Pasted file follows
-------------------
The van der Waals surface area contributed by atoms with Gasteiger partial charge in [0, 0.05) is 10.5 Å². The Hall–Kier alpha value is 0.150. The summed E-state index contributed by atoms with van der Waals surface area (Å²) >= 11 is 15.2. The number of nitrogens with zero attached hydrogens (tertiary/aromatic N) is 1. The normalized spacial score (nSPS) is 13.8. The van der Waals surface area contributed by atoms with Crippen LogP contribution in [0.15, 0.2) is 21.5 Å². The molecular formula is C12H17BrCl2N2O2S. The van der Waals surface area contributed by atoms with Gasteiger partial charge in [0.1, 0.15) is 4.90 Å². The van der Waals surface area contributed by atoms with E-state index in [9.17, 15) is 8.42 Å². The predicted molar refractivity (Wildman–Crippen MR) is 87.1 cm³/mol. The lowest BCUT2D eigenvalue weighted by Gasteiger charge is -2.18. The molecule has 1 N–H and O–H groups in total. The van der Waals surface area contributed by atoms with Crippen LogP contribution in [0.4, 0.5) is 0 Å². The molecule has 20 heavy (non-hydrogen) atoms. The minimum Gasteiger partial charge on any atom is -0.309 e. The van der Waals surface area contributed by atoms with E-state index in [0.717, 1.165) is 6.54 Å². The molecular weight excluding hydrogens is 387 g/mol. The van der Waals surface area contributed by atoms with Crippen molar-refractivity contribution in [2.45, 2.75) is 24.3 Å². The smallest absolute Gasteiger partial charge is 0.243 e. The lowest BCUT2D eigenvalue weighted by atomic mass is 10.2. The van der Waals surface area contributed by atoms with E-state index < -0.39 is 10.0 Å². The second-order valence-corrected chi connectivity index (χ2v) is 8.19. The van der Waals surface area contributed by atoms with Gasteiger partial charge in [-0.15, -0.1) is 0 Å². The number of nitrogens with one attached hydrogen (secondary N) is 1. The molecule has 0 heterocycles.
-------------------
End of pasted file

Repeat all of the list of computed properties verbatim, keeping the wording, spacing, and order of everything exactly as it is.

The van der Waals surface area contributed by atoms with Gasteiger partial charge in [0, 0.05) is 10.5 Å². The Hall–Kier alpha value is 0.150. The summed E-state index contributed by atoms with van der Waals surface area (Å²) >= 11 is 15.2. The number of nitrogens with zero attached hydrogens (tertiary/aromatic N) is 1. The normalized spacial score (nSPS) is 13.8. The van der Waals surface area contributed by atoms with Crippen LogP contribution in [0.15, 0.2) is 21.5 Å². The molecular formula is C12H17BrCl2N2O2S. The van der Waals surface area contributed by atoms with Gasteiger partial charge in [0.1, 0.15) is 4.90 Å². The van der Waals surface area contributed by atoms with E-state index in [9.17, 15) is 8.42 Å². The predicted molar refractivity (Wildman–Crippen MR) is 87.1 cm³/mol. The lowest BCUT2D eigenvalue weighted by Gasteiger charge is -2.18. The molecule has 1 N–H and O–H groups in total. The van der Waals surface area contributed by atoms with Crippen LogP contribution in [0.4, 0.5) is 0 Å². The molecule has 20 heavy (non-hydrogen) atoms. The minimum Gasteiger partial charge on any atom is -0.309 e. The van der Waals surface area contributed by atoms with E-state index in [0.717, 1.165) is 6.54 Å². The molecular weight excluding hydrogens is 387 g/mol. The van der Waals surface area contributed by atoms with Crippen molar-refractivity contribution in [2.45, 2.75) is 24.3 Å². The smallest absolute Gasteiger partial charge is 0.243 e. The lowest BCUT2D eigenvalue weighted by atomic mass is 10.2. The van der Waals surface area contributed by atoms with E-state index < -0.39 is 10.0 Å². The second-order valence-corrected chi connectivity index (χ2v) is 8.19. The van der Waals surface area contributed by atoms with Gasteiger partial charge in [-0.15, -0.1) is 0 Å². The number of nitrogens with one attached hydrogen (secondary N) is 1. The molecule has 0 heterocycles.